In terms of comparative data-collection practices to other platforms, a February 2023 report by cybersecurity company Internet 2.0 alleges that TikTok’s data-collection behaviors are among the worst in the industry. For example, TikTok’s Malcore (malware analysis tool) score was 63.1 out of 100, the highest and worst score of the more than 20 digital applications it tested. The average application’s score was 28.8, with no other app ranking as poorly in terms of data privacy and security as TikTok. According to the report, TikTok’s performance was due, in part, to the security vulnerabilities in TikTok’s code and the abundance of data trackers riddling the platform.
Particularly troubling is the extent to which TikTok conceals atypical elements of its collection practices. In August 2020, The Wall Street Journal revealed that TikTok exploited a loophole in Google’s Android operating system that allowed it to track the media access control (MAC) addresses (the unique device identifiers) of its users for at least 15 months. When TikTok was first installed on a new device over that time period, the company reportedly bundled these identifiers and other device data to send to parent company ByteDance. During the 15-month period, TikTok reportedly took steps to cover its tracks and conceal its exploitation of this loophole via a layer of encryption. TikTok also reportedly accessed user clipboards on Apple’s mobile operating system for a time, reading the clipboard in every instance the app was opened, potentially exposing sensitive information, such as passwords and banking information, to TikTok.
Whose Data? Everyone’s Data
Hard security concerns, such as vulnerability to intrusion and hacking through lax security measures, backdoors, and even bugdoors (security flaws hidden in a programming vulnerability—wittingly or unwittingly) are present whenever a device connects to the Internet. Yet TikTok appears to have deliberately engineered access to non-public datasets for certain individuals. Leaked audio of 80 internal TikTok meetings obtained by Buzzfeed captured an external auditor as he mused: “I feel like with these tools, there’s some backdoor to access user data in almost all of them.” If not backdoors, bugdoors can be introduced later via a software update that can provide access to certain systems. Additionally, TikTok could serve as a potential entry point to access the data of other people using the same Wi-Fi network.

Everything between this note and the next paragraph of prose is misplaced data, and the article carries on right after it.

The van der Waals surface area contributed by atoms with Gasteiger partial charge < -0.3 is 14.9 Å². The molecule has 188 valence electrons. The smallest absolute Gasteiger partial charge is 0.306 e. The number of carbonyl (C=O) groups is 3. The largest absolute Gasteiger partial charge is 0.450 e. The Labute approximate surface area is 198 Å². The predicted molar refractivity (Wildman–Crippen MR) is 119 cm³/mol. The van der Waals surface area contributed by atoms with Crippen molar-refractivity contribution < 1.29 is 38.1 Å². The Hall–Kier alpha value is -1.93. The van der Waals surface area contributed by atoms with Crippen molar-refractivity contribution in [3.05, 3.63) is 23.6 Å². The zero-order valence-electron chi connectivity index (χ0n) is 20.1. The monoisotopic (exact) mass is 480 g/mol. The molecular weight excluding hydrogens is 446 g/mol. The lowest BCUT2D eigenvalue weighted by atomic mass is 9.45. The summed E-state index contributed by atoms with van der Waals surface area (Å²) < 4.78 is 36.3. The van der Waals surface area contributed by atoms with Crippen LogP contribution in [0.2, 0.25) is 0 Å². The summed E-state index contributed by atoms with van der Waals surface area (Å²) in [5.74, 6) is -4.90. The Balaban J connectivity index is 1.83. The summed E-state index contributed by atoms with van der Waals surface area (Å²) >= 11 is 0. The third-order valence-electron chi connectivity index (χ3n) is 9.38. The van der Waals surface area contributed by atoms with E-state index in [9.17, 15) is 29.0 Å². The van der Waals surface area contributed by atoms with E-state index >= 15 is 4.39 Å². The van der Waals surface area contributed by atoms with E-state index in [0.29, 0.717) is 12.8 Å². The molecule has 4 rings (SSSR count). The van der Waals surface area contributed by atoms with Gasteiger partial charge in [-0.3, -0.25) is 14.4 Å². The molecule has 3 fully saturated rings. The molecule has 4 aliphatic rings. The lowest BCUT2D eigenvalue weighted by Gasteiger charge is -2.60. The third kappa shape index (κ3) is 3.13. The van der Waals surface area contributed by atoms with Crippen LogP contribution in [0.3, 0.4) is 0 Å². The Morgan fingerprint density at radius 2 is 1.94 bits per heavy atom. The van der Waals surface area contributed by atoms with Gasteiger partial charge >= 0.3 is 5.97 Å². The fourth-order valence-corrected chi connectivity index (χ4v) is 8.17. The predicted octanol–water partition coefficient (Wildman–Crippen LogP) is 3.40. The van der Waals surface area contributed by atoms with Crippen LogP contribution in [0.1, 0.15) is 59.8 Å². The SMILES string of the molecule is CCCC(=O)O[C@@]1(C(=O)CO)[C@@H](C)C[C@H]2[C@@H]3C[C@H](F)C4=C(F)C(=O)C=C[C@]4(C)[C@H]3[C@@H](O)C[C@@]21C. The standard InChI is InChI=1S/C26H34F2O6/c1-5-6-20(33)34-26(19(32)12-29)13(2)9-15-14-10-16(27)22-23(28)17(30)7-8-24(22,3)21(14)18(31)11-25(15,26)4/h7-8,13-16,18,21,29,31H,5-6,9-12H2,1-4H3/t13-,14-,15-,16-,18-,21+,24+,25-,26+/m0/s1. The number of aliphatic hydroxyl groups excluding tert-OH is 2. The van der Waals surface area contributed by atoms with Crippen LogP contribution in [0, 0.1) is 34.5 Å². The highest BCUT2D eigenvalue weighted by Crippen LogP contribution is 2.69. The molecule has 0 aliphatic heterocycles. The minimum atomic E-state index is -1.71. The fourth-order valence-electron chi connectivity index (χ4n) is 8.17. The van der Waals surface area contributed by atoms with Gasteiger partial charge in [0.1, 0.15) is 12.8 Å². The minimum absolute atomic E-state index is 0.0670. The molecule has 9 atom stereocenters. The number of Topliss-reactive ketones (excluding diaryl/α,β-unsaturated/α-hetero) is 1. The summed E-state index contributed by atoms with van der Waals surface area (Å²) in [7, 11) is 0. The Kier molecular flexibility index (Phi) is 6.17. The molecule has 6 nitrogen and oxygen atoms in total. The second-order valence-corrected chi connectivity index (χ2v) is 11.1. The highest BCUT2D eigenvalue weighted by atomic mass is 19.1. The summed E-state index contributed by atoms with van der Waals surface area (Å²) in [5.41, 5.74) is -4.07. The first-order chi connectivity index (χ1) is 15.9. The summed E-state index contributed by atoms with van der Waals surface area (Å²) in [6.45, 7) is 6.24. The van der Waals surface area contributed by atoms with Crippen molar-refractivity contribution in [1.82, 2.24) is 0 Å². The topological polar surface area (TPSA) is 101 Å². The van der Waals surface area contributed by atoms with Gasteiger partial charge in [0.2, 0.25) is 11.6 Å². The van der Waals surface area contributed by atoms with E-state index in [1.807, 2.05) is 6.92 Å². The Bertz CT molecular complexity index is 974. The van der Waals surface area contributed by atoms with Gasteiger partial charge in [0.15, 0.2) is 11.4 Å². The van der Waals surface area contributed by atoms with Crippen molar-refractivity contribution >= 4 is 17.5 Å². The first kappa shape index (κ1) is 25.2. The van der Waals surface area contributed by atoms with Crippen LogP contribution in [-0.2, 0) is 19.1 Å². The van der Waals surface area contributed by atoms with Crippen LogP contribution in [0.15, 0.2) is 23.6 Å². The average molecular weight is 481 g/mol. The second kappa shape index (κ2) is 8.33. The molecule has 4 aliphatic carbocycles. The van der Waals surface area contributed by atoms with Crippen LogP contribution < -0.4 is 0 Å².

This matters because China-based engineers employed by ByteDance reportedly accessed U.S. user data multiple times over the course of at least four months from 2021 to 2022. In June 2022, the same Buzzfeed-obtained leaked audio from TikTok’s internal company meetings confirmed that China-based engineers accessed U.S. user information that was not public, to include birthdays and phone numbers. Before that, TikTok’s former chief information security officer tacitly admitted that employees in China had access to U.S. user data in a blog post in 2020.
Separate whistleblower leaks point to access of U.S. user data by China-based employees as a pervasive practice among ByteDance employees. In a March 2023 letter to Committee on Foreign Investment in the United States (CFIUS) chair Janet Yellen, Senator Josh Hawley (R–MO) wrote that a former ByteDance employee with direct knowledge of TikTok’s operations admitted that his colleagues could “switch between Chinese and U.S. data with nothing more than the click of a button using a proprietary tool…just like a light switch.” In this case, extensive safeguards to shield U.S. user data likely did not exist and it was not difficult for ByteDance employees to access the data of Americans at will. In 2022, ByteDance conceded that it built an entire initiative centered around using TikTok to monitor the locations of at least two U.S. journalists. Known as Project Raven internally, this effort to track the physical locations of Americans was approved by ByteDance employees in China, likely as an attempt to ferret out the employees that leaked to Buzzfeed in the summer of 2022.